His foray into dentistry wasn’t so cut and dried. Both his parents were first-generation college graduates, and Dr. Bumann is the first in his family to pursue an advanced degree.

“There are a lot of pros and cons to that,” he said. “There’s a ton of family pride that comes along with that but not a lot of coaching other than, ‘You’ll do great!’ ... When I got to dental school, there were people [from] multiple generations of college and multiple generations of doctors. They just have an understanding as to the kind of rigor that’s expected. There was a bit of a learning curve for me in that regard [but] not in a bad way. I just didn’t know what it took until I got there.”

“Getting there” took persistence, resilience and patience. Dr. Bumann was a three-time dental school applicant at his top choice. After undergraduate study at Bethel University in St. Paul, Minnesota, where he majored in biology, he applied to other dental schools but was particularly interested in the University of Minnesota School of Dentistry.

“When I did finally get in at Minnesota, I went and talked to the dean of admissions, and I said, ‘Just out of curiosity, what changed this time around because I feel like I’m the same me that I was the first time that I applied?’” Dr. Bumann said. “She said, ‘Well, yes, but no. Your commitment to rural dentistry, your commitment to people that don’t have access to care was something that was abnormal. You stuck it out for three years doing a job that most people wouldn’t have done for six months, and that is something that we really need in this profession.’ I told her, ‘I don’t know if I’m always going to do rural. But I do promise you that I’m always going to be treating people that don’t have access to care anywhere else.’"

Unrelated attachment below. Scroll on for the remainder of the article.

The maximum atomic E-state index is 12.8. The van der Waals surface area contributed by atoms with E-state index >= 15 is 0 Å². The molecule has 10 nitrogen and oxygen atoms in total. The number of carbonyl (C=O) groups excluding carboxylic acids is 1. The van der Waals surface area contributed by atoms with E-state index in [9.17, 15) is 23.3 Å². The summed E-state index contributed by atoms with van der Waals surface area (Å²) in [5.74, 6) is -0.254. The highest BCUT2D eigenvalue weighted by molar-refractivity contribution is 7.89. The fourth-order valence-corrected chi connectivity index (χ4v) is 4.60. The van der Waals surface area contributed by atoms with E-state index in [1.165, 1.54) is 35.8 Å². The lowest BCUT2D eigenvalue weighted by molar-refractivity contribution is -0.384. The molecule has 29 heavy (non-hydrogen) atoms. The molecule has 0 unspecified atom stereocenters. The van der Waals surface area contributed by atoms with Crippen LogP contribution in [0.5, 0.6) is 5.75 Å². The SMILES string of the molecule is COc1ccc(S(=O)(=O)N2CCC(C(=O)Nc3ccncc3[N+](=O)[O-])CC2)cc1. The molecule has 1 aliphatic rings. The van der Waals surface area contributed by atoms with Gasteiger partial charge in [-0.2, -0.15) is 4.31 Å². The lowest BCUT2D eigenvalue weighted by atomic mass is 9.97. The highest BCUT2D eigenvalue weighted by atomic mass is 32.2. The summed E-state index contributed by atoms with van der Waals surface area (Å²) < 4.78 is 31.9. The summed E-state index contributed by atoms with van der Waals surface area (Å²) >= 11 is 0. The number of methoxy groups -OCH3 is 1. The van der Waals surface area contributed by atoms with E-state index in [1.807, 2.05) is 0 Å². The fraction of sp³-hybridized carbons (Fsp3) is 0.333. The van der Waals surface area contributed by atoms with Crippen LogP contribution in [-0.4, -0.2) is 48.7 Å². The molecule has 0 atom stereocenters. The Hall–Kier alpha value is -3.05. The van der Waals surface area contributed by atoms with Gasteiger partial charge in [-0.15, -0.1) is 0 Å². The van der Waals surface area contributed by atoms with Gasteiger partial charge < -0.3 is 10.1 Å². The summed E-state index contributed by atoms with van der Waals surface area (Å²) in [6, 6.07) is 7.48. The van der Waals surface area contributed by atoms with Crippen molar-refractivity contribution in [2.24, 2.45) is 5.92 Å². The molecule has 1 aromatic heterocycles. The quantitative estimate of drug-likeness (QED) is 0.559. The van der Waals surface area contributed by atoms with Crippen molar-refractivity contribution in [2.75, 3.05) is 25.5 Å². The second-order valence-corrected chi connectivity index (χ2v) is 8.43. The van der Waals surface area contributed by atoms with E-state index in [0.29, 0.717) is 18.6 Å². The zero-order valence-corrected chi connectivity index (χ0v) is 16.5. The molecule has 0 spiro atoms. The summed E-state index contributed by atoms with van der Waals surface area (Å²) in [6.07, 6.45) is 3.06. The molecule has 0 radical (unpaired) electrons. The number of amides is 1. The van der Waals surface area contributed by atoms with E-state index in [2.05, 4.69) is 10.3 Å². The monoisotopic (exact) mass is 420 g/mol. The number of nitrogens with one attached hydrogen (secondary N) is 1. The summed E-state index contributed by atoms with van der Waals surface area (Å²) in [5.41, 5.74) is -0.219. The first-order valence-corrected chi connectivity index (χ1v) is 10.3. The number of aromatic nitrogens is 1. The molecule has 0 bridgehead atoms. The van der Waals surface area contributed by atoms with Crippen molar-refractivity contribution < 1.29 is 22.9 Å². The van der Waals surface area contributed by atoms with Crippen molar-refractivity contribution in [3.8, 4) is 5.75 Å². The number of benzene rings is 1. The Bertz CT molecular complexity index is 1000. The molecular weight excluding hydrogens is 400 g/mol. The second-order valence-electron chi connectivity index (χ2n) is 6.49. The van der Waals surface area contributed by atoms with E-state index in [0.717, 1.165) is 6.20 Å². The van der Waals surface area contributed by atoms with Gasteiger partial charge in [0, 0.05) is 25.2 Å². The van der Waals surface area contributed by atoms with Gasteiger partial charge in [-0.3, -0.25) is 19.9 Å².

Photo of Dr. Bumann and others at White House
White House visit: Aaron Bumann, D.D.S. (far left), gathers at the White House with American Academy of Pediatric Dentistry leaders and White House Fellow Jacqueline Burgette, D.M.D., Ph.D.

While awaiting selection for a spot in dental school, Dr. Bumann worked as a dental assistant with a mobile care unit back at home in Pierre. The unit was a collaboration between the Ronald McDonald House and Delta Dental Foundation of South Dakota. He appreciated that they delivered care beyond diagnosis and cleanings.

“We weren’t just the traditional mobile dental unit that would come in and burn up all the hygiene money and then say, ‘Well, you’ve got cavities. See you later,’” he said. “We were really about trying to take care of people in places where nobody was taking care of them.